A woman walked into my office with Peter Pan on her hip. The blonde toddler wore a forest green smock and a matching pointy hat, fashioned with a red felt feather. His mother cut the frock from the body of an old t-shirt and repurposed a sleeve for the hat. She told us the t-shirt was from her time in the The Youth Leadership Academy when she was in high school: “It was a great sounding name for a resume, but all we did was go on camping trips,” she said. I tried to say hello to Peter Pan, but he put his hand over his eyes and hid in his mother’s neck. Then I returned to my computer screen and they went to eat grilled cheese.
This is the stuff of Jenny Boully’s fifth book, Betwixt-and-Between: Essays on the Writing Life: imagination, the movement of time, how things can be and not be simultaneously. The book’s title comes from J.M. Barrie’s liminal portrayal of Peter Pan in The Little White Bird. Boully sees Peter Pan as something akin to her own writing, which “isn’t quite this or that” as readers of her four previous books—The Body, [one love affair]*, The Book of Beginnings and Endings, and not merely because of the unknown that was stalking toward them—will know. In a meta-twist, the nineteen essays in Betwixt also aren’t quite this or that; most are misfit pieces Boully couldn’t fit into her projects over the last two decades. Together, they coexist to spin a web of knives, witchcraft, magnetic poetry, monarch butterflies, love affairs, heartbreak, death, and discussions of Boully’s writing craft.
But to call this a book of craft is to do it disservice. Boully doesn’t give you tips to better yourself as a writer. Instead, she discusses her own writing life. Sometimes she “feel[s] like a very bad writer” and others she just doesn’t write. “Lewis Caroll said he believed in ‘periods of intense work followed by periods of perfect idleness,’” Boully writes. “I hate to admit that I also operate in this way. I may work on a project for three months and then do nothing for three months.” These disclosures feel like pixie dust that allow me to feel less guilty about my own writing lulls, and I imagine they have a similar effect on other writers. By sharing the vulnerabilities of her own craft, it’s as if Boully gives writers forgiveness for theirs. The magic of Betwixt is not prescriptive, but subjective; Boully splays open her own torso and readers divine what they need to from the spill of her organs.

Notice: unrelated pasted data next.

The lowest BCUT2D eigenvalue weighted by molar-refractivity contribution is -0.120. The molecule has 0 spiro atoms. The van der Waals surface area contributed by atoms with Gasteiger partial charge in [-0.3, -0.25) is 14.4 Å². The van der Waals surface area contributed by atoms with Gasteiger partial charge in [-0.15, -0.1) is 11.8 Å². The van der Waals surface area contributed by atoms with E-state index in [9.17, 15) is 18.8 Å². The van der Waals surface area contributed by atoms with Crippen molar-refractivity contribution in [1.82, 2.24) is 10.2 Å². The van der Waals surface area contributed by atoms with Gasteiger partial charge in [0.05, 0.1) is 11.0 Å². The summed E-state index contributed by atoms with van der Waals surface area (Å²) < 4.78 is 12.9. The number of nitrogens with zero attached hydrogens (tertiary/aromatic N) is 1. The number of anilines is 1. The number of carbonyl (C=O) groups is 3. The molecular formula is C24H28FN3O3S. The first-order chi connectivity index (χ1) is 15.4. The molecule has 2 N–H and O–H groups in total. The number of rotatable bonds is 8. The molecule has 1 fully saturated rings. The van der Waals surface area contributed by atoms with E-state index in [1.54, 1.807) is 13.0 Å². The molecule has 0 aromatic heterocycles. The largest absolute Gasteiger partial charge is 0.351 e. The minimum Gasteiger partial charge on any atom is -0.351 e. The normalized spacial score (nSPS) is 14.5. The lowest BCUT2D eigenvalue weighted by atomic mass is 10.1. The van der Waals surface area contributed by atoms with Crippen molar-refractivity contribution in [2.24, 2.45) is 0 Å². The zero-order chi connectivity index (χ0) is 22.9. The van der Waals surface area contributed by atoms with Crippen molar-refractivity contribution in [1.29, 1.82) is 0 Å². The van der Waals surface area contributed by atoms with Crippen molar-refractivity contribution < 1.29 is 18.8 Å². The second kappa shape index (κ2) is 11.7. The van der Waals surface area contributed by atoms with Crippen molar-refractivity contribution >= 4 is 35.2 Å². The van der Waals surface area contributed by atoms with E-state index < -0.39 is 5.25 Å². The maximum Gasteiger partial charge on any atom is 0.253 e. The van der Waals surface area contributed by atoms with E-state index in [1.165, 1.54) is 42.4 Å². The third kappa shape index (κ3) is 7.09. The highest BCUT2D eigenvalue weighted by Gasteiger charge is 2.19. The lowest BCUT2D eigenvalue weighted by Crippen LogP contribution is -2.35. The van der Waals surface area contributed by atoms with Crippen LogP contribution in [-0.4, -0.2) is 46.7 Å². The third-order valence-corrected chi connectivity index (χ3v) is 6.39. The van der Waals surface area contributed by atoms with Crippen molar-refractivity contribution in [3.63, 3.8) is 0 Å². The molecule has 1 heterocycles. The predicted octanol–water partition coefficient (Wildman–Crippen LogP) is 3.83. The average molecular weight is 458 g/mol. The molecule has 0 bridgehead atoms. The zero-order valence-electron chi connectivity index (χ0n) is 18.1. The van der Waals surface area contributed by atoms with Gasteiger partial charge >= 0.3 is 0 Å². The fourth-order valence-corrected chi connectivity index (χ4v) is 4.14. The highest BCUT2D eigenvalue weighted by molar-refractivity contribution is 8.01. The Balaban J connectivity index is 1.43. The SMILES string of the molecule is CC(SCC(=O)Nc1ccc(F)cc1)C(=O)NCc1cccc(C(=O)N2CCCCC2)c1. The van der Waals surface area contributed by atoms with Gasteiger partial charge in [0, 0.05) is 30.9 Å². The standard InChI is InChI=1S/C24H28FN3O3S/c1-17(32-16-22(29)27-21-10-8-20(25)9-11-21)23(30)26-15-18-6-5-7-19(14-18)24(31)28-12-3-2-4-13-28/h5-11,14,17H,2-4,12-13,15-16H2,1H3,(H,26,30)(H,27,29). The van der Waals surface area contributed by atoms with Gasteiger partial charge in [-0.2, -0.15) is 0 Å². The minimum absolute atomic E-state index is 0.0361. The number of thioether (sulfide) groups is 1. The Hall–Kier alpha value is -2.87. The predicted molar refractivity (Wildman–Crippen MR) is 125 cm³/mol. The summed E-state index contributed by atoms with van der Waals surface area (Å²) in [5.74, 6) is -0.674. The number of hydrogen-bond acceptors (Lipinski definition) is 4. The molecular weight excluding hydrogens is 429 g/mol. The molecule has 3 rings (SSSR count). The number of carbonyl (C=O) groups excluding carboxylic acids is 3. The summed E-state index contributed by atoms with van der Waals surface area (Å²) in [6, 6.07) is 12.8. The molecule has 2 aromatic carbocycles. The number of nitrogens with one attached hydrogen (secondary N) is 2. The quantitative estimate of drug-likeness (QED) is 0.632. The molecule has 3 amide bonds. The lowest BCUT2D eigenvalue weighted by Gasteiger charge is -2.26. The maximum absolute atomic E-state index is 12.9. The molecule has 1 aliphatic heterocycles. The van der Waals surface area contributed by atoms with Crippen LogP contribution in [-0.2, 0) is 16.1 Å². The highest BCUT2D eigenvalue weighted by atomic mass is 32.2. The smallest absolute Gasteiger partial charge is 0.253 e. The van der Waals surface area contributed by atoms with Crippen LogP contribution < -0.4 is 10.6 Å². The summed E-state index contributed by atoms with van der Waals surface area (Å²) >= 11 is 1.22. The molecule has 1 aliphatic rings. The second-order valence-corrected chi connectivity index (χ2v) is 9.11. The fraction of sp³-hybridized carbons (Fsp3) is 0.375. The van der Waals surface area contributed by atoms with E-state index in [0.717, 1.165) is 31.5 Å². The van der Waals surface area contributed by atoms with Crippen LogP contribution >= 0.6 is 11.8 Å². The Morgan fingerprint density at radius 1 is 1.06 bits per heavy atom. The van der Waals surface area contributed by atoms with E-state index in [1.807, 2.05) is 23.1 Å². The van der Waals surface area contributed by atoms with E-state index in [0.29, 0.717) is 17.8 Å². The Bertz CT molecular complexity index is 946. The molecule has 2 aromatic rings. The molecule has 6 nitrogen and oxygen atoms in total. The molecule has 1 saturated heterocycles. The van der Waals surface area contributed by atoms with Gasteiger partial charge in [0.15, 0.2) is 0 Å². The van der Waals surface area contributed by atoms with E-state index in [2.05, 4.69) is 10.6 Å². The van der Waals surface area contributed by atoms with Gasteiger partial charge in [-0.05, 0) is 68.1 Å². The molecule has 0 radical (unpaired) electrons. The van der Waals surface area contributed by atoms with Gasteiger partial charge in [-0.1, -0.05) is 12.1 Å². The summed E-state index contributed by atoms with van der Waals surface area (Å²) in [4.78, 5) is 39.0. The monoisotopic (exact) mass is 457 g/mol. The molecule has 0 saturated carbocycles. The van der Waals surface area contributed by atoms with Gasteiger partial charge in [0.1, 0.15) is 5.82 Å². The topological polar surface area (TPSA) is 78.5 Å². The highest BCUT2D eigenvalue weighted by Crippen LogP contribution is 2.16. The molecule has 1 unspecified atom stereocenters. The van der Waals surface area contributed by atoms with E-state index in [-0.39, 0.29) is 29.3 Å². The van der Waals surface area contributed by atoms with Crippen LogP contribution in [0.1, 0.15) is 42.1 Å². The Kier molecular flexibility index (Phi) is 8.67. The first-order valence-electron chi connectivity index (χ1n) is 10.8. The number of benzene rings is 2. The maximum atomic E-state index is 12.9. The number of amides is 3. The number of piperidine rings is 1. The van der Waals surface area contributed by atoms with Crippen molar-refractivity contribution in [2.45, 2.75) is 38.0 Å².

She gives me permission to write what I want to write, rather than what I think I’m supposed to write. In “On Writing and Witchcraft,” Boully twines her teenage self, casting spells to make a satanist love her, with her adult self, who is horrified at the exercises in creative writing craft books that ask students not to write what they want to, but to co-opt their trauma into writing:
I know I’m supposed to be talking about the craft of writers in this essay and not the craft of witches, but I want to do what I’m doing now, and I suppose that this is really what I’m trying to say about writing: it isn’t about what you are supposed to do but rather what you want to do, and that is why I have such a hard time with those writing manuals.
Boully extends this conversation in “On the EEO Genre Sheet” to include creative writing in the academy. She knows the definition of creative nonfiction she’s supposed to give in interviews for teaching positions, yet she doesn’t because of her “rebellious nature,” and chooses, instead, to face the inevitable attempt of the committee to “tame” her. She then tells an anecdote about one of her students feeling dejected after a professor told her that her poetic prose didn’t belong in the poetry classroom.
I, too, have been this student. I once turned in a packet of what I was calling “linked nonfiction prose poems” to a nonfiction workshop. The professor began by saying he didn’t know how to give me feedback because it wasn’t an essay. One student told me I was an unreliable narrator because the work felt so fictional. Another said I should dedicate a full page to explaining I could be a feminist and enjoy doing a male partner’s laundry because “poems move too quickly.” I left the workshop angry, determined to make the project work, and wishing Boully was my professor (don’t we all?).